Harvey Weinstein found guilty on 2 counts in sexual assault case

Harvey Weinstein was on trial for rape in Manhattan.

February 24, 2020, 3:09 PM

Harvey Weinstein, the disgraced former Hollywood producer, was found guilty of criminal sexual assault and of rape in the third degree in a New York court Monday. He was found not guilty of the more serious charges of predatory sexual assault and of rape in the first degree.

Donna Rotunno and Damon Cheronis, Weinstein's defense attorneys, said in a statement they will be filing an appeal, claiming there were "extremely troubling" "issues" with this trial.

The outcome is seen as a landmark moment in the #MeToo movement, which was spurred into mainstream awareness after allegations against Weinstein were first reported in October 2017 by The New York Times and The New Yorker.

The judge in the case remanded Weinstein, 67, into custody without bail against his attorneys' request. Rotunno said in court Monday she was requesting "house arrest," citing "letters from his doctor," as he "was found not guilty of the most serious charges he was charged with."

Weinstein had been using a walker throughout the trial, and Rotunno and Cheronis said in their statement they are working to have Weinstein brought to Rikers' Island's North Infirmary Unit at the Anna M. Kross Center complex "or in protective custody so that he can get the best medical supervision and care possible."

The former producer may be sentenced by the judge on March 11.

Charges Harvey Weinstein Faces
Charges Harvey Weinstein Faces
ABC Photo Illustration

One accuser, Miriam "Mimi" Haleyi, a former production assistant who had worked for Weinstein, claimed he assaulted her at his apartment in 2006. The jury found that Weinstein forced a sex act on Haleyi.

The charge of rape in the third degree came from Jessica Mann, who is now being named by ABC News as she told the district attorney's office she does not object to being named publicly. That charge came with sentencing guidelines of probation up to four years.

Cy Vance, the district attorney of Manhattan, said at a press conference that the case -- and the women who testified against Weinstein -- "pulled our justice system into the 21st century."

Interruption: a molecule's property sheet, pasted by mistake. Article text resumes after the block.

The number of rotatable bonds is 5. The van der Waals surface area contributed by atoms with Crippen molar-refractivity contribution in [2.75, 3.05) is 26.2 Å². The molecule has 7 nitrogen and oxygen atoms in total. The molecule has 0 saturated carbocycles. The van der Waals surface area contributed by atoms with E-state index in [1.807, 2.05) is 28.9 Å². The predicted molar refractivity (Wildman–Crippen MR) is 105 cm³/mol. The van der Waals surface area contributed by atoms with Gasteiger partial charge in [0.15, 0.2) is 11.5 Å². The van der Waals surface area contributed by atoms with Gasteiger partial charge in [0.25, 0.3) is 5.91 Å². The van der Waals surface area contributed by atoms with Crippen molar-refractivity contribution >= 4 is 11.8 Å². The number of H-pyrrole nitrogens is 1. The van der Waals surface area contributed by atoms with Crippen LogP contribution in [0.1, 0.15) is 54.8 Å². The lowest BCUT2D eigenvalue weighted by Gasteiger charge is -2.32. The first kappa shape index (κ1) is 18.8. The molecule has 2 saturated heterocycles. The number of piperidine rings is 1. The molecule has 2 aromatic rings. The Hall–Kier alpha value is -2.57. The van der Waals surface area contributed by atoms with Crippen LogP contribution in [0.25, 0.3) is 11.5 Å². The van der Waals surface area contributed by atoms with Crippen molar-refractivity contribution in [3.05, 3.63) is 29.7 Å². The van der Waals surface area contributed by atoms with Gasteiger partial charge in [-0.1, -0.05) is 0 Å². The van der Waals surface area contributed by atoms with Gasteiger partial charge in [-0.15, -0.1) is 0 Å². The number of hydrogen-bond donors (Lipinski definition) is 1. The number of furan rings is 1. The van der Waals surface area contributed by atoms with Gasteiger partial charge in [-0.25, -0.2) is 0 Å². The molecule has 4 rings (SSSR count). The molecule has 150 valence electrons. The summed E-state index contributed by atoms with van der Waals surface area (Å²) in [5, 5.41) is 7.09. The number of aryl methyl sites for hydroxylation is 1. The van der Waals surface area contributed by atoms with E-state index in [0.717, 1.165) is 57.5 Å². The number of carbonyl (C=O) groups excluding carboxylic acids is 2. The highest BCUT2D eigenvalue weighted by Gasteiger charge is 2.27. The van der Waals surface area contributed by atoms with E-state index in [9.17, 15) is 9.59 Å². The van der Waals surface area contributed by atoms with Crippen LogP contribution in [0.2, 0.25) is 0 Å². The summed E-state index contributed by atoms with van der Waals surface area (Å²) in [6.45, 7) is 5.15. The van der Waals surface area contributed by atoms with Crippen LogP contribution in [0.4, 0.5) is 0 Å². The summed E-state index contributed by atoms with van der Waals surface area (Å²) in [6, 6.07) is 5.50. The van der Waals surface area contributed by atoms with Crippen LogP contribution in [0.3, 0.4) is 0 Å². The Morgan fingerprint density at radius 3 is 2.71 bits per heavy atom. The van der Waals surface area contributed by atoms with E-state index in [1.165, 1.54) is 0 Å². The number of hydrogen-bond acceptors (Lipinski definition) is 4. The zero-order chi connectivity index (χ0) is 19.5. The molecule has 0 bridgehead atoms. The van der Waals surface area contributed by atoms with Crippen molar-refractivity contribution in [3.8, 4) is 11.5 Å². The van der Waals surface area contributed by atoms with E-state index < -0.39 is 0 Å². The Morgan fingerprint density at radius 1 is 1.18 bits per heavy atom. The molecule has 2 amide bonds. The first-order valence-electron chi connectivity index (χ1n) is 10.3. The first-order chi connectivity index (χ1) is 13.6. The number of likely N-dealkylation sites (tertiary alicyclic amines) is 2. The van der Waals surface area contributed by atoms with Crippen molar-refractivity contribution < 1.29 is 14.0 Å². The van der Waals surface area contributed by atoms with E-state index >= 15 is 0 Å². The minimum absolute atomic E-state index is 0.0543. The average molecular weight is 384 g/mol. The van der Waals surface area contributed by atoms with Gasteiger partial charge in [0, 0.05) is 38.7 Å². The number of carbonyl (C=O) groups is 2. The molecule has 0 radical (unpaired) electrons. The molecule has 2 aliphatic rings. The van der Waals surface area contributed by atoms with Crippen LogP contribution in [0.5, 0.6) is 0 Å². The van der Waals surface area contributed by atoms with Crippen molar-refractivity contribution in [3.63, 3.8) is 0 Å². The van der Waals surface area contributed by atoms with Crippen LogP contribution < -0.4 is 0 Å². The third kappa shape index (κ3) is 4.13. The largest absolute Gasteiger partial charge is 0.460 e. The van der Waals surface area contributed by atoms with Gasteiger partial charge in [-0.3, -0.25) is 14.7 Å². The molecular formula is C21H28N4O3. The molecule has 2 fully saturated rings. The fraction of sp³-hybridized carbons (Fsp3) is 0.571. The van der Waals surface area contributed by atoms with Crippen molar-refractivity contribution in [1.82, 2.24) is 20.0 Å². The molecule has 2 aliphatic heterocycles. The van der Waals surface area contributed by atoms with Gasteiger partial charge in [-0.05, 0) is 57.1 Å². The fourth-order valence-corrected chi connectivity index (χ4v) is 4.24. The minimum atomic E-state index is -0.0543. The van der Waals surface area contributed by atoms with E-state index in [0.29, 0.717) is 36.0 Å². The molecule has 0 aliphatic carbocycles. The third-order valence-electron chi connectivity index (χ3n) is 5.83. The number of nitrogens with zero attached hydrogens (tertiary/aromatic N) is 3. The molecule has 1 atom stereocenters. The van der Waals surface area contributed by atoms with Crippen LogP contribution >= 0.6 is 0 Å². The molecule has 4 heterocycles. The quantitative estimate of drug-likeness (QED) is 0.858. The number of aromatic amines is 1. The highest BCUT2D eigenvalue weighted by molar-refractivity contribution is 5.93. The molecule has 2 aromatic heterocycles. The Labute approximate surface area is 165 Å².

In 2015, Vance, as district attorney, chose to not arrest or prosecute Weinstein for a misdemeanor sex crime after another woman, Ambra Battilana Gutierrez, worked with police to report her allegation that Weinstein groped her.

"Rape is rape whether it's committed by a stranger in a dark alley or a domestic partner in a working relationship," Vance said, adding that he owes "an immense debt" to the women who "had the courage beyond measure" to testify.

Weinstein was charged with raping one woman, now acknowledged as Mann, in a Manhattan hotel room in 2013 and performing a forcible sex act on a different woman, who has identified herself as Haleyi, in 2006. He pleaded not guilty to all charges and claimed any sexual encounters were consensual.

In addition to the two women behind those charges, four others testified in support of prosecutors' efforts to demonstrate a pattern of sexual predation.

PHOTO: Harvey Weinstein departs New York State Supreme Court in New York, Feb. 20, 2020.
Harvey Weinstein departs New York State Supreme Court in New York, Feb. 20, 2020.
Justin Lane/EPA via Shutterstock

Prosecutors were attempting to convict him on two predatory sexual assault counts, both of which carried possible sentences of 10 years to life. Ronan Farrow, one of the journalists who reported on the extensive allegations against Weinstein, told "Good Morning America" in January that prosecutors were taking a "big risk" by seeking those charges.

"It is difficult this element of proving not only the charges at issue but also a course of conduct, a pattern -- sets a very high goal. It's atypical," Farrow said, adding that it's not a "slam-dunk" case. "More often, you'd see something like a prior conviction being the predicate that establishes the pattern. Here, they have to prove brand new additional fact patterns."

Heading into Monday, the jurors had deliberated for 16 hours, including about four hours of testimony being read back.

The jury had indicated some trouble in coming to a decision, which included days of deliberation. On Friday, they had asked the judge if they could "be hung on [counts] 1 and or 3" -- the predatory charges -- "and unanimous on the other charges."

In total, 28 witnesses were called in the trial.

"While it is disappointing that today's outcome does not deliver the true, full justice that so many women deserve, Harvey Weinstein will now forever be known as a convicted serial predator," the Silence Breakers, a group of people who have accused Weinstein of assaults, said in a statement Monday. "This conviction would not be possible without the testimony of the courageous women and the many women who have spoken out."

Me Too, a movement founded in 2006, said in a statement, "We would do well to ask ourselves how many of these women's names we can actually remember, beyond the boldface few? Certainly, Harvey's name will be seared in our collective memories, but many of the survivors will be quietly taking stock of the impact."

If you or someone you know experienced sexual assault and is seeking resources, call the National Sexual Assault Hotline at 1-800-656-HOPE (4673).

This report was featured in the Feb. 25 episode of “Start Here,” ABC News’ daily news podcast.

"Start Here" offers a straightforward look at the day's top stories in 20 minutes. Listen for free every weekday on Apple Podcasts, Google Podcasts, Spotify, the ABC News app or wherever you get your podcasts.

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